Dept. of Justice Files Suit to Block Deere & Co. Purchase of Monsanto Unit

Posted on 03/09/2017 10:26 AM

Antitrust officials say deal would allow Deere to dominate the market

NOTE: This column is copyrighted material; therefore reproduction or retransmission is prohibited under U.S. copyright laws.

U.S. Dept. of Justice (DOJ) antitrust officials have filed suit to block the purchase by Deere & Co. of Monsanto's Precision Planting LLC equipment business, charging the purchase would eliminate competition and raise costs for farmers.

The transaction would combine the only two major U.S. providers of high-speed precision planting systems used by farmers, DOJ said, giving the company control of close to 90 percent of the U.S. market.

"If this deal were allowed to proceed, Deere would dominate the market for high-speed precision planting systems and be able to raise prices and slow innovation at the expense of American farmers who rely on these systems,” said Renata Hesse, the head of the antitrust division.

DOJ further noted the technology will "become the industry standard in the coming years," replacing conventional planters.

Deere and The Climate Corporation, a subsidiary of Monsanto Company, announced in November they had signed a definitive agreement for Deere to acquire the Precision Planting LLC equipment business, and the companies cooperated fully with DOJ’s antitrust review.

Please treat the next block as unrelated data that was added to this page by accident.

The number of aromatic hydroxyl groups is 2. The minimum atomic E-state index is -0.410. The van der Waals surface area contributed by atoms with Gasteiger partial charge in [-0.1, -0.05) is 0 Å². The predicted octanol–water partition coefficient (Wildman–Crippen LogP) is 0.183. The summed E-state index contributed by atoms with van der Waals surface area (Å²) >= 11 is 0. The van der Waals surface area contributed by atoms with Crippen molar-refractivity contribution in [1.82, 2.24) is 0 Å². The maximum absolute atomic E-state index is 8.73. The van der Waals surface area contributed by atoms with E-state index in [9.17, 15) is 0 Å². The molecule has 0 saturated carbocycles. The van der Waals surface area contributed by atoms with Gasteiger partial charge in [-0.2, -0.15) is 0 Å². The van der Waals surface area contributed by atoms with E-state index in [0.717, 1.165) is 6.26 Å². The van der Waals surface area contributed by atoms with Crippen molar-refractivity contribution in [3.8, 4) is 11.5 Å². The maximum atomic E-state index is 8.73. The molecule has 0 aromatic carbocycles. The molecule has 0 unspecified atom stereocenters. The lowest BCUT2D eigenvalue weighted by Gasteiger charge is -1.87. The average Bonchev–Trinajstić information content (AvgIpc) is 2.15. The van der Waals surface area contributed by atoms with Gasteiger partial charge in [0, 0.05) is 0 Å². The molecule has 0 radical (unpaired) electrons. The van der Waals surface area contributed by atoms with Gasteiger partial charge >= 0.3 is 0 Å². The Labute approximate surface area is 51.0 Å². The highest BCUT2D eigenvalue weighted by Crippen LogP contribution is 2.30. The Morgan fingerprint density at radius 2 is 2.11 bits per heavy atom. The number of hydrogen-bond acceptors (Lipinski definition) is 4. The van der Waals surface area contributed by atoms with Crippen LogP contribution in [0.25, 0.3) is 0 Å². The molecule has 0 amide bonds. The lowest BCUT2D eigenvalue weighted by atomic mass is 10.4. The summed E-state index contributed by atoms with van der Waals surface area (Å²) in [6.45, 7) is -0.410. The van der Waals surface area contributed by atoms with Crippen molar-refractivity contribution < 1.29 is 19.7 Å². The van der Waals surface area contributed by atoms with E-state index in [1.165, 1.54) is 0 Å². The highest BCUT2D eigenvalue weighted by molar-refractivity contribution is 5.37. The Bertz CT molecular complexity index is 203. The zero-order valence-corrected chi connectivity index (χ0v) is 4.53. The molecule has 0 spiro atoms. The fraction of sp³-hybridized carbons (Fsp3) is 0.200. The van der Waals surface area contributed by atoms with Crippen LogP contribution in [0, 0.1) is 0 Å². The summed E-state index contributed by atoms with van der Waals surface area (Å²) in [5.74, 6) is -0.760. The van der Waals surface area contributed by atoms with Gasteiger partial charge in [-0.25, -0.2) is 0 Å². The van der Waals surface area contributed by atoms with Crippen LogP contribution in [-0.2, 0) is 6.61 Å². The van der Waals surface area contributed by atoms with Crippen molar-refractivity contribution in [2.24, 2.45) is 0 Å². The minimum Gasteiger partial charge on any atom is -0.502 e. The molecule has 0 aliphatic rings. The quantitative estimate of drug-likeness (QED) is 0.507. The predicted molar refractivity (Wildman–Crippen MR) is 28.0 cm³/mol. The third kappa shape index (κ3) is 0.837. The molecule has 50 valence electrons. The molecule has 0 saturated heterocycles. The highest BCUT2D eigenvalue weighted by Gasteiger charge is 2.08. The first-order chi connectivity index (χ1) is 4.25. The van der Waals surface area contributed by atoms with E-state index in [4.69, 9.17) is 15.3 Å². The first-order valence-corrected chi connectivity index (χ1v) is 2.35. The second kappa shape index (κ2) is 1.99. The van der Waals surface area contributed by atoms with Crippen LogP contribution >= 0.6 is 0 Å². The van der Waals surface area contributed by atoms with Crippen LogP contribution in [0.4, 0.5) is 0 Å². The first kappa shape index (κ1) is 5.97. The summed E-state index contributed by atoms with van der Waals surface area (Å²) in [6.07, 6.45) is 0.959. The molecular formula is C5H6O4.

In the wake of the suit, the companies said they would fight to keep the deal moving forward. "DOJ’s allegations about the competitive impacts of the transaction are misguided and the companies intend to defend the transaction vigorously against those allegations," the firm's said in a release. "Deere has long been focused on helping American farmers become more efficient and productive so that they can remain globally competitive. The proposed acquisition benefits farmers by accelerating the development and delivery of new precision equipment solutions that help farmers increase yield and productivity."

Monsanto acquired Precision Planting for $210 million in 2012 as part of a broader push into data-powered farming services, hastened a year later when the seed giant paid $930 million for the weather modeling startup Climate Corp.

Comments: This is one in a string of U.S. mergers, both in the agriculture and other industries, that the Obama administration is either still reviewing or seeking to block on the grounds that it will lessen competition and increase costs to users of the products/services provided by the companies in question. DOJ already has filed legal challenges to Anthem Inc.’s acquisition of Cigna Corp. and Aetna Inc.’s deal to combine with Humana Inc. Plus, DOJ continues to review the proposed merger of Dow Chemical and DuPont.


NOTE: This column is copyrighted material; therefore reproduction or retransmission is prohibited under U.S. copyright laws.



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